You don’t have to ask him to list the reasons he loves the island; it’s a voluntary recitation. He likes the microclimate, created by the surrounding water, that keeps the temperature four degrees cooler than on the mainland during summer. He loves the clearness of the water, which most people assume would be oily and possibly polluted. (Zebra mussels are the heroes of that story.) He loves the seamless way private customs can evolve into island-wide celebrations. For example, the elderly American couple from whom he and Helene bought their cottage had refused to come to the usual island agreement with their next-door neighbour to share a dock. The result was two decaying jetties, separated by three centimetres of space. One of the first things the Hadfields did upon their purchase was to arrange with their neighbours to build a new joint structure. “Now we have one big, wide, beautiful dock,” he says, “which we started commemorating every year with a party, like the settlement of a long-time feud. At first it was just the neighbours; now it’s the whole island, the annual joining-of-the-dock party.”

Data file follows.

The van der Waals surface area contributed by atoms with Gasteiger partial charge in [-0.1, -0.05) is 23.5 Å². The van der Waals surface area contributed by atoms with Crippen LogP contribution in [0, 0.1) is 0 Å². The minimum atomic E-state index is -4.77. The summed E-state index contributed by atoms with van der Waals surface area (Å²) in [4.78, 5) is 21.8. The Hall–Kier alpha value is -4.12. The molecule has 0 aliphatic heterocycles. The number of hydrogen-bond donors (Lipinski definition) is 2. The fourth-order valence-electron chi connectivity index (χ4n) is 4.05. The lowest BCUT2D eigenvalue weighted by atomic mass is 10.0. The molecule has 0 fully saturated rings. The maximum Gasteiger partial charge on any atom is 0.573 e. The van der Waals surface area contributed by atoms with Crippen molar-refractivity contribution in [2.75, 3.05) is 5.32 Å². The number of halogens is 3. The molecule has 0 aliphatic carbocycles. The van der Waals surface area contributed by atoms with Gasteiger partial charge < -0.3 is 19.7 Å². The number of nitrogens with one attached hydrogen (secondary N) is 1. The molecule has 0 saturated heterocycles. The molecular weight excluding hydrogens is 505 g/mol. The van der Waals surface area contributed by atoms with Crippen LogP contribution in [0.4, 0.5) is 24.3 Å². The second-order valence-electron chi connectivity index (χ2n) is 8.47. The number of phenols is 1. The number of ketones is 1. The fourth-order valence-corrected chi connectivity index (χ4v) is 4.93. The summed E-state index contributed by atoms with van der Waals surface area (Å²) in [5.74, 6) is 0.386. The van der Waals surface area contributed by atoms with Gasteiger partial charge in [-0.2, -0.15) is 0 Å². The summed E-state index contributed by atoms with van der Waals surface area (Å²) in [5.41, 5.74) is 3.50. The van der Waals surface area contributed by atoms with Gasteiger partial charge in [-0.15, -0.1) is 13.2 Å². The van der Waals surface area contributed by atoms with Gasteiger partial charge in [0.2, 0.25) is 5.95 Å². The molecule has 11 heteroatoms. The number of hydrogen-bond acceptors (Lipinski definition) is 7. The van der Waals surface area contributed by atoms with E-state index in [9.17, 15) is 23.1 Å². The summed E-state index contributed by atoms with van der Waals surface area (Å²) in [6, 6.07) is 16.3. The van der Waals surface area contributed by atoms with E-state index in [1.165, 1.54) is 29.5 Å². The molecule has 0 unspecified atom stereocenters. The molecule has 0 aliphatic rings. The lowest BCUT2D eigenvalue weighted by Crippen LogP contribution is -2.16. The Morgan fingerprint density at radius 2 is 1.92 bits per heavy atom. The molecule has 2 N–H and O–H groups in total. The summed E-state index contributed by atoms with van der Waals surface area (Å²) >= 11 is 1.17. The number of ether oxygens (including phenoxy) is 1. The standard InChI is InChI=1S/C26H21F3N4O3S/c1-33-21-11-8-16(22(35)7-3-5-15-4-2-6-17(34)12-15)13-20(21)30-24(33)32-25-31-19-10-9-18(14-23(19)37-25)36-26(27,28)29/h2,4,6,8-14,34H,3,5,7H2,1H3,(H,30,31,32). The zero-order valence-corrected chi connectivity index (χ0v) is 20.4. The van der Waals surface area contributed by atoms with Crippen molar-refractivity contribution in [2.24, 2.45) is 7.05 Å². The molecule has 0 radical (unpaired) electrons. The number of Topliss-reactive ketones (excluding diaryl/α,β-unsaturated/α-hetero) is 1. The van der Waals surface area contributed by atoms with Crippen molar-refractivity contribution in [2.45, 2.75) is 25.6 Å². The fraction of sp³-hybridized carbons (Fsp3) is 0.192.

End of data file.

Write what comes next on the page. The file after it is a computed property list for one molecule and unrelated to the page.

But maybe the thing that captivates Chris most about the island is the accident of its geography, what it looks like in the long view. His first launch was out of Kennedy Space Centre, in Florida, aboard the shuttle Atlantis, destination the Russian space station Mir. This meant that the shuttle would head up the Atlantic coast, with the world turning underneath it.
“I did the math,” he says, “and I realized that 90 minutes after launch-92 minutes, to be exact-we would come straight overtop of here. So I set the alarm on my watch and had my camera ready. And 92 minutes after I left Earth, I looked out the window and saw Lake Huron coming down to a point where it joins the river. I saw the shadow of the Blue Water Bridge connecting Sarnia to Port Huron on the American side. I saw the little diagonal plank road that runs from the old Petrolia oil wells to the river docks, clear as a bell. And I looked a little south, to see this island. And there it was.”
© 2014 by Jay Teitel. Cottage Life (Winter 2014). cottagelife.ca